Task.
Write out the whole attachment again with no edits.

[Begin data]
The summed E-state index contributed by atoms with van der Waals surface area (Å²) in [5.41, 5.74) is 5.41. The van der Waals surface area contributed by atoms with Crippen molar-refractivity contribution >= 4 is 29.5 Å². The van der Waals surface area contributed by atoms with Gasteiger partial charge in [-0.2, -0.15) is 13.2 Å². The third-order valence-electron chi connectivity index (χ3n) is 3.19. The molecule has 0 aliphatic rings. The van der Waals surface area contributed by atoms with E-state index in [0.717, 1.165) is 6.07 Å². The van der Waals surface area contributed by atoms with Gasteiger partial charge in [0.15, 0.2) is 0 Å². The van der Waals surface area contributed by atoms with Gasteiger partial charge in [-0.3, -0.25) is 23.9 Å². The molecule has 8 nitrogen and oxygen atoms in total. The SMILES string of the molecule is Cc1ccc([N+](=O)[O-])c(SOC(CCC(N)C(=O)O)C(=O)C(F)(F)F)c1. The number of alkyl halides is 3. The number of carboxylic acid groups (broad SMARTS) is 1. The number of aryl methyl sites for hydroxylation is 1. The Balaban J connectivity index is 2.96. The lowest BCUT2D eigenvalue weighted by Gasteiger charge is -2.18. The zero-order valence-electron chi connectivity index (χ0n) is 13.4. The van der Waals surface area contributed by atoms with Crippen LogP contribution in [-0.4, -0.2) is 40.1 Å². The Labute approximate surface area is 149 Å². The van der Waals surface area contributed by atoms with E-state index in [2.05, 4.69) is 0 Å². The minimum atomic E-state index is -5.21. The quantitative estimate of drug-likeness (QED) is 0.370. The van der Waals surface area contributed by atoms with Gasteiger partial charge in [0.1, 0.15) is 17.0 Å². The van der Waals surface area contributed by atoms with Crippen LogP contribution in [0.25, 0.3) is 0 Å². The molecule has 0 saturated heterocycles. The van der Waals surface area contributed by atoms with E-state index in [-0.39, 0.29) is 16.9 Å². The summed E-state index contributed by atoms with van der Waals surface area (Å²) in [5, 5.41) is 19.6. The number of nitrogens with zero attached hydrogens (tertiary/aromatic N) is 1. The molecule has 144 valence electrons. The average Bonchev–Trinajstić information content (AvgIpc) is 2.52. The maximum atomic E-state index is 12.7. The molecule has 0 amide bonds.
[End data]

The summed E-state index contributed by atoms with van der Waals surface area (Å²) in [5.41, 5.74) is 5.41. The van der Waals surface area contributed by atoms with Crippen molar-refractivity contribution >= 4 is 29.5 Å². The van der Waals surface area contributed by atoms with Gasteiger partial charge in [-0.2, -0.15) is 13.2 Å². The third-order valence-electron chi connectivity index (χ3n) is 3.19. The molecule has 0 aliphatic rings. The van der Waals surface area contributed by atoms with E-state index in [0.717, 1.165) is 6.07 Å². The van der Waals surface area contributed by atoms with Gasteiger partial charge in [0.15, 0.2) is 0 Å². The van der Waals surface area contributed by atoms with Gasteiger partial charge in [-0.3, -0.25) is 23.9 Å². The molecule has 8 nitrogen and oxygen atoms in total. The SMILES string of the molecule is Cc1ccc([N+](=O)[O-])c(SOC(CCC(N)C(=O)O)C(=O)C(F)(F)F)c1. The number of alkyl halides is 3. The number of carboxylic acid groups (broad SMARTS) is 1. The number of aryl methyl sites for hydroxylation is 1. The Balaban J connectivity index is 2.96. The lowest BCUT2D eigenvalue weighted by Gasteiger charge is -2.18. The zero-order valence-electron chi connectivity index (χ0n) is 13.4. The van der Waals surface area contributed by atoms with Crippen LogP contribution in [-0.4, -0.2) is 40.1 Å². The Labute approximate surface area is 149 Å². The van der Waals surface area contributed by atoms with E-state index in [2.05, 4.69) is 0 Å². The minimum atomic E-state index is -5.21. The quantitative estimate of drug-likeness (QED) is 0.370. The van der Waals surface area contributed by atoms with Gasteiger partial charge in [0.1, 0.15) is 17.0 Å². The van der Waals surface area contributed by atoms with Crippen LogP contribution in [0.25, 0.3) is 0 Å². The molecule has 0 saturated heterocycles. The van der Waals surface area contributed by atoms with E-state index in [-0.39, 0.29) is 16.9 Å². The summed E-state index contributed by atoms with van der Waals surface area (Å²) in [5, 5.41) is 19.6. The number of nitrogens with zero attached hydrogens (tertiary/aromatic N) is 1. The molecule has 144 valence electrons. The average Bonchev–Trinajstić information content (AvgIpc) is 2.52. The maximum atomic E-state index is 12.7. The molecule has 0 amide bonds.